How to heal hate

Contempt for others can be at once discouraging, mesmerizing, and frightening. But only to the extent we believe its underlying claim.

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PETALUMA, Calif., March 5, 2017 — It’s ironic that an essential element in healing hate was articulated so simply, so profoundly, by someone who was just convicted of a hate crime.

“That is not me,” said Kayla Norton, after a judge sentenced her to 15 years in prison for shouting racial slurs and threatening violence at a child’s birthday party. “That is not me.”

Norton was not denying what she had done. She was refusing to associate herself with something that, at least in hindsight, felt so completely foreign to her.

How often do we find ourselves thinking the very same thing; if not in response to some racial slur we let slide, then maybe some lesser expression of contempt for a neighbor, a co-worker, a family member, a politician?


“For the good that I would I do not,” writes Paul the Apostle, expressing the mental struggle we all face at one time or another, “but the evil which I would not, that I do.”

Paul’s answer to this paradox is not unlike Norton’s: It begins with an inspired affirmation of his innate, if latent, Christliness.

“The Spirit itself beareth witness with our spirit, that we are the children of God,” he continues in his letter to the Romans, “And if children, then heirs; heirs of God, and joint-heirs with Christ.”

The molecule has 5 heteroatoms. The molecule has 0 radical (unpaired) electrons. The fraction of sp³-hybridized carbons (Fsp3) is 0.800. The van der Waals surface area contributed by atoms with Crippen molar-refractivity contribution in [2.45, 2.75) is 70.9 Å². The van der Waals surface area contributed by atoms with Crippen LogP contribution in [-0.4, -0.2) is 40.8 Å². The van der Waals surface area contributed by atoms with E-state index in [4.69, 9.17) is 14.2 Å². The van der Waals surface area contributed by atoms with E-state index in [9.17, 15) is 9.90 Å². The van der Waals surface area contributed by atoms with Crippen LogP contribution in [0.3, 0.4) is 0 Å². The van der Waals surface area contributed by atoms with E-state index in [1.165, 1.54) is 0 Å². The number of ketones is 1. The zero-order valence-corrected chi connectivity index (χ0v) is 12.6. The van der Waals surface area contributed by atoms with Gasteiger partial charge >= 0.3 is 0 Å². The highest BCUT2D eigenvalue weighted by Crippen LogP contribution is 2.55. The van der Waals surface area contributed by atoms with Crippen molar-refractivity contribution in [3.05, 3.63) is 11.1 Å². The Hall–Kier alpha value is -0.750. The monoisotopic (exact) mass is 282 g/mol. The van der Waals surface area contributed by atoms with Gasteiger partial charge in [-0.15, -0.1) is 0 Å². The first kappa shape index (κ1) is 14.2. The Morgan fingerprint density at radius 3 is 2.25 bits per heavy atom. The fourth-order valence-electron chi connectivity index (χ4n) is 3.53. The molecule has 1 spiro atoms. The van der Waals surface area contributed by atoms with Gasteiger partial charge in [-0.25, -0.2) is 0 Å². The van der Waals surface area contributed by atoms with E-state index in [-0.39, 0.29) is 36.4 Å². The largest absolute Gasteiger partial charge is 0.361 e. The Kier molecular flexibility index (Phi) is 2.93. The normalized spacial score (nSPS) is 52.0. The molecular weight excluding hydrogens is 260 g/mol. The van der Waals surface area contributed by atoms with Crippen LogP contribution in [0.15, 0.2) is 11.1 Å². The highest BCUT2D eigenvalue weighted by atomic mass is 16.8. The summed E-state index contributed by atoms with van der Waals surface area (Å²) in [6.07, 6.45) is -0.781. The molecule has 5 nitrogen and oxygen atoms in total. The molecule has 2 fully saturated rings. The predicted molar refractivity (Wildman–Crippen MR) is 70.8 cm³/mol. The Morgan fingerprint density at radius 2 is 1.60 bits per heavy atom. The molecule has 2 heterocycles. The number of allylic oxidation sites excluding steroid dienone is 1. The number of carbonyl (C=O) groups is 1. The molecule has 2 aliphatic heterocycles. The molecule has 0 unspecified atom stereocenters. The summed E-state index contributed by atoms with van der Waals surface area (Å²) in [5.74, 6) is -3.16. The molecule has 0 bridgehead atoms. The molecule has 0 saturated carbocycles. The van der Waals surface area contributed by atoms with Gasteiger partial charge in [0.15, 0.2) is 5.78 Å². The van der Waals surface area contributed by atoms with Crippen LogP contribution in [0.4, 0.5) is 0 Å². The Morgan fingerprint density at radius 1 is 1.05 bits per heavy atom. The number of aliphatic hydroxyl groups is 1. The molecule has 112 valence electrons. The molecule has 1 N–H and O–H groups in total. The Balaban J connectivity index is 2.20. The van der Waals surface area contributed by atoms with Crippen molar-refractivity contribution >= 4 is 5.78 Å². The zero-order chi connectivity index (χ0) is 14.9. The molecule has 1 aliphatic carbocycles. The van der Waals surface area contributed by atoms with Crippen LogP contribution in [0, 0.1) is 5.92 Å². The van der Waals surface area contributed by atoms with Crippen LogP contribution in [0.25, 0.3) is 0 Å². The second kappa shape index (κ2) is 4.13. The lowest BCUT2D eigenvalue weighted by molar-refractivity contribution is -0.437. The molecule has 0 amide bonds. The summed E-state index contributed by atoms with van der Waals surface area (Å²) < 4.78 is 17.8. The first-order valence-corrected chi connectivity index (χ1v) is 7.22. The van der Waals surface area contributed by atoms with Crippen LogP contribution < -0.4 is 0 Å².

Related: How To Defend Yourself Against (Mental) Despotism


Spiritually speaking, what both Norton and St. Paul are facing is nothing less than sin, a not often used but helpful term that can be defined as anything that tries to convince us that we are incapable of thinking and acting in accord with what God—divine Mind, divine Love—has created us to be. It’s when we find ourselves hating or maligning someone or some thing, while deep down we know that we are genuinely loving individuals.

Sin can be at once discouraging, mesmerizing, and frightening, but only to the extent we believe its underlying claim. Sometimes all it takes is a heartfelt “That is not me” or the divine assurance that we are “children of God” to quiet our fear, awaken our thought, embolden our efforts, and at least begin the process of healing.

This also works when confronting the sin—the hatred, the fear, the disdain, and so on—we see expressed in others. In Kayla Norton’s case, one of her victims, who spoke at her sentencing, leaned toward Norton and said, “I forgive … you. I don’t have any hate in my heart.” Although the reporter recording this exchange makes no mention of Norton’s reaction, it’s entirely possible that what she heard, and what she felt in her own heart, was something more along the lines of, “That is not you. You are a child of God.”

No doubt everyone reading this article will have at least a few opportunities, if not today then certainly this week, to follow Norton’s lead either in the form of an earnest “That is not me” or an equally sincere “That is not you.” And the effect, although maybe not immediately obvious, will be far-reaching.

“Jesus, what precept is like thine,” reads a favorite hymn. “Forgive, as ye would be forgiven / If heeded, O what power divine / Would then transform our earth to heaven.”

Eric Nelson writes about the link between consciousness and health from his perspective as a practitioner of Christian Science. He also serves as the media and legislative spokesperson for Christian Science in Northern California. Follow him on Twitter @norcalcs. Continue the conversation on Facebook.

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